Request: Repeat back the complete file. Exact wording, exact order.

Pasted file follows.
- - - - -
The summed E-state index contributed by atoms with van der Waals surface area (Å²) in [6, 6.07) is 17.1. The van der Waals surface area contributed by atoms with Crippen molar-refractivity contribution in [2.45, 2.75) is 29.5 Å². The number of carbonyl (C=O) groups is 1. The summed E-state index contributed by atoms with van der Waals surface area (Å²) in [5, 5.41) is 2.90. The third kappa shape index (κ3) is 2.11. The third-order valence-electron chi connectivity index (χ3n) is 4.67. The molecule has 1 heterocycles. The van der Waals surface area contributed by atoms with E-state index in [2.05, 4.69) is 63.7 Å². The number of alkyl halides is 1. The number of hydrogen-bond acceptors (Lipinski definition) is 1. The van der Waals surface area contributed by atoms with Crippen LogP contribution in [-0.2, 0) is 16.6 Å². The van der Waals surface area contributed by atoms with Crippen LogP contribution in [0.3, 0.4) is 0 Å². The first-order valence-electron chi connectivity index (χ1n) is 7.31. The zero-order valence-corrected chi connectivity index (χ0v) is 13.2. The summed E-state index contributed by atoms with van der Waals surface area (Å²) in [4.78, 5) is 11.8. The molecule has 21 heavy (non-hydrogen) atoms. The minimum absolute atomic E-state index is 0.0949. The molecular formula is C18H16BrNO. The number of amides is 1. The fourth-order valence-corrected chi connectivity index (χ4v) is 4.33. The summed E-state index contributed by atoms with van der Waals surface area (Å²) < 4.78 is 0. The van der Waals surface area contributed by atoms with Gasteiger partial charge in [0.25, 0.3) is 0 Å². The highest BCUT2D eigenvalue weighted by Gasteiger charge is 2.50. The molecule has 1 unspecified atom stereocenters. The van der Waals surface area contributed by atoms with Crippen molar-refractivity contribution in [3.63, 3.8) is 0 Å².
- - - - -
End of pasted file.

The summed E-state index contributed by atoms with van der Waals surface area (Å²) in [6, 6.07) is 17.1. The van der Waals surface area contributed by atoms with Crippen molar-refractivity contribution in [2.45, 2.75) is 29.5 Å². The number of carbonyl (C=O) groups is 1. The summed E-state index contributed by atoms with van der Waals surface area (Å²) in [5, 5.41) is 2.90. The third kappa shape index (κ3) is 2.11. The third-order valence-electron chi connectivity index (χ3n) is 4.67. The molecule has 1 heterocycles. The van der Waals surface area contributed by atoms with E-state index in [2.05, 4.69) is 63.7 Å². The number of alkyl halides is 1. The number of hydrogen-bond acceptors (Lipinski definition) is 1. The van der Waals surface area contributed by atoms with Crippen LogP contribution in [-0.2, 0) is 16.6 Å². The van der Waals surface area contributed by atoms with Crippen LogP contribution in [0.3, 0.4) is 0 Å². The first-order valence-electron chi connectivity index (χ1n) is 7.31. The zero-order valence-corrected chi connectivity index (χ0v) is 13.2. The summed E-state index contributed by atoms with van der Waals surface area (Å²) in [4.78, 5) is 11.8. The molecule has 21 heavy (non-hydrogen) atoms. The minimum absolute atomic E-state index is 0.0949. The molecular formula is C18H16BrNO. The number of amides is 1. The fourth-order valence-corrected chi connectivity index (χ4v) is 4.33. The summed E-state index contributed by atoms with van der Waals surface area (Å²) < 4.78 is 0. The van der Waals surface area contributed by atoms with Gasteiger partial charge in [0.25, 0.3) is 0 Å². The highest BCUT2D eigenvalue weighted by Gasteiger charge is 2.50. The molecule has 1 unspecified atom stereocenters. The van der Waals surface area contributed by atoms with Crippen molar-refractivity contribution in [3.63, 3.8) is 0 Å².